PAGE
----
Maybe I am took quick to change the punishment when one doesn't work.
The red flag to me is the "joining in" which *may* mean the teacher doesn't have good control of her classroom. That is a consideration. If other kids are acting up, she may be putting out fires all day and not addressing the root problem, which could be a number of things.

The flag system isn't working with your DS. I'm wondering how many other students are having control problems? You can't really ask that, but can you drop in to volunteer in the class? I think it might help to get a handle on the dynamics of the class.
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Old 12-08-2009, 05:06 PM   #9
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OP, I think my 6 year-old grandson lives with you!!
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Old 12-08-2009, 05:15 PM   #10
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I don't know that spending the day in class would help. I think he would just behave because I am there. When I go to school for parties or field trips, he acts like an angel. I guess that would help me to see how the other kids act, but I don't think I'd get a true view of how DS acts in class.

DH and I have wondered if maybe he is bored, just based on how quickly he does his homework at night and his test grades. I just don't know how to bring that up with his teacher without it sounding like I'm trying to make excuses for DS. I think I may ask her if she thinks giving him extra work to do in class would help since he finishes his work at home so quickly.

I don't think DS is just "forgetting" how to act properly. When I told him he would sit the bench for basketball tonight, he started crying and telling me that he would raise his hand and stay on task and not yell the answers, etc. He knows that these are all inappropriate behaviors in class.

Last week, after the second red, I had him write an apology note to his teacher. Too harsh?

BTW...For all the crying he did when I told him he'd sit the bench tonight since he's had 4 reds in 5 days, he just came up to me and said "guess I'll get to cheer on the team from the bench tonight and talk to Dad (DH helps coach)." It's already no big deal to him! Of course, I"m sure his feelings will change once we're there and he sees the other kids playing and he's not allowed to do so.

I really appreciate all of the comments. And sorry if I'm rambling. It's nice to talk these things through! I don't want to be too hard on him, but at the same time I don't want him to think his actions are okay or that there will be no consequences for bad classroom behavior. My DH has always liked to be the center of attention and make people laugh, even when he was a child in school....So I at least blame this on DH to make myself feel a little better.
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Old 12-08-2009, 05:19 PM   #11
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Positive behavior reinforcements almost always work better than negative ones. (Although the DIS board members are REAL fans of the negative ones.)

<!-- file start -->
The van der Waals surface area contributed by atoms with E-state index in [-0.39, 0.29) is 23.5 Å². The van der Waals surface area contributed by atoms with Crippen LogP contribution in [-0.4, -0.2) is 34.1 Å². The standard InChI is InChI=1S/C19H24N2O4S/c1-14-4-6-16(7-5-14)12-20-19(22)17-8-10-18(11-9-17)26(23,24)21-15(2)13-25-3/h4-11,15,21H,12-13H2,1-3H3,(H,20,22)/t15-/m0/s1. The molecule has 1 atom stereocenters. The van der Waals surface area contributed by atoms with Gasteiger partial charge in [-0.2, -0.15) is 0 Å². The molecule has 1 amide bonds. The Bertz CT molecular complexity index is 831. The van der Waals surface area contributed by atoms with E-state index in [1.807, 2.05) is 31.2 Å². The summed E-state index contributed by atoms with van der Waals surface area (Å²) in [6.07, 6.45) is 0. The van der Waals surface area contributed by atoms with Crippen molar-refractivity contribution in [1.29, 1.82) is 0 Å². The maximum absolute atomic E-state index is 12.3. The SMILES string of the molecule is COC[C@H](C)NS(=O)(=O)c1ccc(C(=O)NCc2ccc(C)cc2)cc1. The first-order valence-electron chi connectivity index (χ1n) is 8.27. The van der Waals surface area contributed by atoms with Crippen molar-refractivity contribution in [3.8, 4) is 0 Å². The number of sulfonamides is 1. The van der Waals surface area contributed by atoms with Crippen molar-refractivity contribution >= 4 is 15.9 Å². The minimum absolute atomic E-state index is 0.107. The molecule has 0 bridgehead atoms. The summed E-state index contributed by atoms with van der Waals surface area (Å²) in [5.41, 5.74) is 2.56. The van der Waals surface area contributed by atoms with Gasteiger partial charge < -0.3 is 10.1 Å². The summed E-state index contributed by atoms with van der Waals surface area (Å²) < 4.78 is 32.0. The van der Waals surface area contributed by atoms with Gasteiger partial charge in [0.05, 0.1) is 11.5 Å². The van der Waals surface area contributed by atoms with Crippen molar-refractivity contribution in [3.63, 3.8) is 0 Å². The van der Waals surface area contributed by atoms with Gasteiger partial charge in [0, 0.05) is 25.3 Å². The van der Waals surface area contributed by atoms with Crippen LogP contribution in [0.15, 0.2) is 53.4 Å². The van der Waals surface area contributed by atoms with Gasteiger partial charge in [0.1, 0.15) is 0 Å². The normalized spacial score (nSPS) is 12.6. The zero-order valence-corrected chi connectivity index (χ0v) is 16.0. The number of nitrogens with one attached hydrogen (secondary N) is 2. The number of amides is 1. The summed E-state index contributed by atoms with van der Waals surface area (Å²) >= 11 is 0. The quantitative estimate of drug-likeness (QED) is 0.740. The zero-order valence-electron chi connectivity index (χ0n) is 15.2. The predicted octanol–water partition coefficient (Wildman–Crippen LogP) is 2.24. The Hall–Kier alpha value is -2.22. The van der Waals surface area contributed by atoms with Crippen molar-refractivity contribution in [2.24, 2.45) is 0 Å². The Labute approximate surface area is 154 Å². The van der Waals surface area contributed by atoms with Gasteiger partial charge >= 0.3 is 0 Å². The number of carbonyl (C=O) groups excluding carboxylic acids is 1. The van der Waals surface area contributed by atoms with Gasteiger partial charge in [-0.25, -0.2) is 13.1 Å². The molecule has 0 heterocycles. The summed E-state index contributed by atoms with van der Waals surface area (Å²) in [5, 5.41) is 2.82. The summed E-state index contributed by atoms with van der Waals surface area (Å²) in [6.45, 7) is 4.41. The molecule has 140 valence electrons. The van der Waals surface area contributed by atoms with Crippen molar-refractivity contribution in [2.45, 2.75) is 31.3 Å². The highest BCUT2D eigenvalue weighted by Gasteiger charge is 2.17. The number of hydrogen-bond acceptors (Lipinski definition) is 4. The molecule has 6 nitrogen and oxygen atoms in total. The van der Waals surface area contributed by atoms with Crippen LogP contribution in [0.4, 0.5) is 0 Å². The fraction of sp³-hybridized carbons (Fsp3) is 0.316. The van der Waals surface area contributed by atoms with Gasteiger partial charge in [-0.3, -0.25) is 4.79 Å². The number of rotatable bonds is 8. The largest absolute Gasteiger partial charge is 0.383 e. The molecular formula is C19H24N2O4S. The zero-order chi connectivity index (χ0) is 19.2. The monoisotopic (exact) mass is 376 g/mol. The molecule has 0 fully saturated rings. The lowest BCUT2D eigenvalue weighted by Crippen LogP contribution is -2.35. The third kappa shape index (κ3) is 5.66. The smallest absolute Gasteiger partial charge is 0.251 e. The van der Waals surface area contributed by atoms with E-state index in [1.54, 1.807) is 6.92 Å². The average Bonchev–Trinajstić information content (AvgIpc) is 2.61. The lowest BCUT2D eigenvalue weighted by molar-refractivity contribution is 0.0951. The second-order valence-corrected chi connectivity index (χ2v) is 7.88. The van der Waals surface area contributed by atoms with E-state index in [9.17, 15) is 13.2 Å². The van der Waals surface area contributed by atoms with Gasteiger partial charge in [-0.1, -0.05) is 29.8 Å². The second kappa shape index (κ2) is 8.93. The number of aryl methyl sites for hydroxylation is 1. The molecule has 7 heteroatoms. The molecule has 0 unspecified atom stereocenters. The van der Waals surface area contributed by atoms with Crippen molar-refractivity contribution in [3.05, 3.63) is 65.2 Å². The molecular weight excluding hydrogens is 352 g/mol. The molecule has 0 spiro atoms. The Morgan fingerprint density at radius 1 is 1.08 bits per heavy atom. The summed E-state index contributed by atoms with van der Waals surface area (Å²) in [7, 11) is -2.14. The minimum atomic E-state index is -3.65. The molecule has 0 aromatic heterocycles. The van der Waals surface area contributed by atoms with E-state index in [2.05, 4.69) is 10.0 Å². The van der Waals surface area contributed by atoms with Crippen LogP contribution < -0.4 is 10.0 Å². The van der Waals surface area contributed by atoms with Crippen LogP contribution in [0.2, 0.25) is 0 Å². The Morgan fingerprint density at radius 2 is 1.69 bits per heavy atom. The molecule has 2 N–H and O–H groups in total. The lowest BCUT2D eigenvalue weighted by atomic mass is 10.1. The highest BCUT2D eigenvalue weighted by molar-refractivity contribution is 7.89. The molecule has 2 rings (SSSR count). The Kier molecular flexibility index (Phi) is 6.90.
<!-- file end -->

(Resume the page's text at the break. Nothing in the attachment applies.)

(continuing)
I agree, the card system isn't working for your son.

I have a special needs child with a severe language disorder who was having trouble in class. They tried all these different things in K and 1st grade, and were about to institute a very negative, punitive behavior plan when we stopped them (the university research hospital we go to said it wasn't going to work, and would probably be very counterproductive.)

So we stuck to our guns and they brought in a behaviorial psychologist to create a positive plan for him, and it worked pretty much from Day One. I've had nothing but overall positive daily reports since they started it.

My point is, not every system works the same for each child. And sometimes it takes a bit of looking to figure out what's motivating the behavior and how to rechannel it.

And of course, there will be those who say: "That's not fair!!! It should be the same for everybody!!" And that's why we have so many kids who lose their way in the educational system.
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Old 12-08-2009, 05:22 PM   #12
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Quote:
Originally Posted by mjkacmom View Post
BTDT - it does get better (for us, about 4th grade...). I truly believe my kids have ADHD, but are straight A students, and the teachers have been great about coming up with systems (like sending home a happy or sad face daily, and let me know about each issue). I also encourage them to punish in class (sit alone, for example). Dd13 talked, called out, and was disrespectful. Ds11 just talked and called out (and hummed while doing his work). No issues at all with dd8 and dd6. Ds6 has had issued with being disprespectul in the beginning of the year, turned a 180 after his teacher implemented a respect program in the class, and then missed a week due to the flu, and he's started again (not listening, etc.).

She talked to me after school, and I talked to him, and hope to get him back in line. He's never received a grade lower than 100, so he's not having problems academically. He's a very "active" child. I disagree with your DH - being 6 does not excuse the behavior - I've seen many 6 year old behave in class.